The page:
An Open Letter to LGBT Youth
You are not alone
Dear LGBT youth in America,
When Donald Trump won the election I spent most of the night cradled in my husband’s arms, sobbing. Then I got so angry with the world I put my fist through our kitchen wall. I can only imagine what it must have been like for you that night and in the days since, without anyone’s arms around your shaking shoulders, with no one there to help you grieve.
For those of you living in Trumpland, I can only imagine how it must have felt to watch your family, friends, and neighbours celebrating the victory of a man whose running mate believes in torturing you to try and turn you straight.
Hiding your terror from (and of) the people who are supposed to unconditionally ensure your safety and happiness gets easier with practice, but it is always painful. It is not something you should ever have to do. The next day at school, I’m guessing, was worse than the last. The bullies and the brutes are emboldened, and one of them is about to sit in the Oval Office. You may feel isolated and beaten down. You may feel frightened. You may feel unsafe at home or in class.
But know this: you are not alone. You never will be.
Those of us who have been through what you are dealing with now had hoped you wouldn’t have to. We hoped the world and the people in it would be better than they proved. But they didn’t, so we will fight. We will fight for you and for ourselves, and for our friends and neighbours. We will fight for those rights only recently won — and they were hard-won — as well as those we have yet to secure for you. Never doubt that.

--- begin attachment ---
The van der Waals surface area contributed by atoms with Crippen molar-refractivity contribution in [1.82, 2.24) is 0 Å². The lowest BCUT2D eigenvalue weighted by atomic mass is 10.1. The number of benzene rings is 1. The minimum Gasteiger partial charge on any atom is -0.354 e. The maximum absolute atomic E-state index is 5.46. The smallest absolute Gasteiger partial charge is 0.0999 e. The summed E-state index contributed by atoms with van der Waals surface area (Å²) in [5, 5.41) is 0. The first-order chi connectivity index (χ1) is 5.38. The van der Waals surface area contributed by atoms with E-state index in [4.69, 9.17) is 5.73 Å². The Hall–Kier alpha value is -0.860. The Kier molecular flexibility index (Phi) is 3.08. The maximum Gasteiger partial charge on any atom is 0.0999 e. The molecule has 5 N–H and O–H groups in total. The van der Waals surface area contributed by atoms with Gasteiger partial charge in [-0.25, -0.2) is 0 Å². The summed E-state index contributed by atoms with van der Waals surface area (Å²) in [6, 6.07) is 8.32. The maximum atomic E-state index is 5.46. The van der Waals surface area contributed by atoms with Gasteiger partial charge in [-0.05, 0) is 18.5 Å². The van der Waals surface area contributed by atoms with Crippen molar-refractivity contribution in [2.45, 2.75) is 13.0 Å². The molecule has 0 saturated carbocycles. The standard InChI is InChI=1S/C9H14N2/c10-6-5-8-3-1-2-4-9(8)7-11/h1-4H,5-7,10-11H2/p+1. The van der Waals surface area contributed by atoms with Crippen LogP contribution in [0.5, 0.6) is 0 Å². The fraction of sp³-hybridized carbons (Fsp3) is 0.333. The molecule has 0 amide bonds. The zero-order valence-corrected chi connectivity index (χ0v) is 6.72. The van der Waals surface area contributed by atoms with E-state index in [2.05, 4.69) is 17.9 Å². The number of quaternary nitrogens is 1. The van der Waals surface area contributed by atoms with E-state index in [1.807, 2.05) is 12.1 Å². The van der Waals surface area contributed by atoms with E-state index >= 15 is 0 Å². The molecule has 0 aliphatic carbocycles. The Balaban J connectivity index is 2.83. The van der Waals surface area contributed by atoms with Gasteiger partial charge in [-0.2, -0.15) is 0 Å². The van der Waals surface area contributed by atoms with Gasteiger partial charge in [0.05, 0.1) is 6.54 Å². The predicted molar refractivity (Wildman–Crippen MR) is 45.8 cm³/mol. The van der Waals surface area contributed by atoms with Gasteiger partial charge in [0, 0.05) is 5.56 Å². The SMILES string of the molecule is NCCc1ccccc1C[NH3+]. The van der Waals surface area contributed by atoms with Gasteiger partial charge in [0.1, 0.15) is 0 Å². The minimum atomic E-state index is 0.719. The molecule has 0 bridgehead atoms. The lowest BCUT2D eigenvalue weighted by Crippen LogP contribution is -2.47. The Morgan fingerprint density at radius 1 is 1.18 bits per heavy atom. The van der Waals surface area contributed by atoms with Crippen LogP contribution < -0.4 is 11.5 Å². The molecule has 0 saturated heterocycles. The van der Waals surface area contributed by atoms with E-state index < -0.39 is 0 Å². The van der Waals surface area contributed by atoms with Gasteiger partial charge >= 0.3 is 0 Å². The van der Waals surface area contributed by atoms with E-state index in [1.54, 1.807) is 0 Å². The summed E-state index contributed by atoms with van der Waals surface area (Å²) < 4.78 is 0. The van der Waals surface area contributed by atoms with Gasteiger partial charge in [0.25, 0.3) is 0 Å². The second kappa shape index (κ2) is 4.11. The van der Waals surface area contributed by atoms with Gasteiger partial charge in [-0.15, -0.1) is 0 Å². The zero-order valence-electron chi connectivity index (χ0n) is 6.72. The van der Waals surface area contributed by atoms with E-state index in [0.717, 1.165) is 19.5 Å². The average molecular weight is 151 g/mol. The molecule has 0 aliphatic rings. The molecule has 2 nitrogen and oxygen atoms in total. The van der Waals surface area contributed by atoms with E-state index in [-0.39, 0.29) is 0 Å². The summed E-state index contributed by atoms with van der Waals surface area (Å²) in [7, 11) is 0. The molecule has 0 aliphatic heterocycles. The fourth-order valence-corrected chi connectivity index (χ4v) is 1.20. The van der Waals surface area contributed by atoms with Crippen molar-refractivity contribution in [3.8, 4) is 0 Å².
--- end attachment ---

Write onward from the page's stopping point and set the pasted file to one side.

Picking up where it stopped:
Most Americans agree that we should have the right to marry the person we love. Most of the country genuinely thinks it’s already illegal to fire someone or deny them housing because of their sexuality, even though it isn’t in a majority of states. They think so because they believe it should be. Most people in this country do not see us as an Other, even if your classmates or teachers might. Donald Trump cannot change that now.
My generation and those before came out in droves. We campaigned. We made ourselves known to our friends, our neighbours, and our colleagues. We forced them to recognise our shared humanity. And it worked. It’s much harder to place your boot on someone’s neck when you have to look them in the eye and tell them why.
You are not abnormal. You are not worth less than anyone else because of whom you love or whether you were born into a body whose sex doesn’t match your gender. There are millions more like you, and you are never, ever alone.
If you are scared, if someone hurts you — if anyone tries to make you feel as if who you are is not okay — reach out to your friends, your family and tell them why you’re hurting. Reach out to other students you see being victimised for their race, creed, sexuality, or gender and let them know that you’re suffering too. Band together. Support one another as best you can.
If you can’t do that, reach out to us. We’ll be here to listen, to advise, to support, to show you that there is beauty and goodness in the world. There are so many people in this world who love you and want you to be happy exactly as you are, even if it doesn’t seem that way. We have been where you are now, and our strength is yours for as long as you need.
So you may be afraid, you may be despondent, and that’s okay. We are as well. But you have to be strong. You have to be stronger than the bastards who say you shouldn’t be the way you are. You must be unyielding in your conviction that you are you and nothing will change that or take that away. Stand up. Do not give them an inch.
Whenever anyone tells you to hang your head in shame, hold it high and make them look you in the eye. We will have your back when you do.
P.S. Here are some resources if you need them:
A national 24-hour, toll free confidential suicide hotline for gay and questioning youth.www.thetrevorproject.org
Gay-Straight Alliance Network is now Genders & Sexualities Alliance Network!gsanetwork.org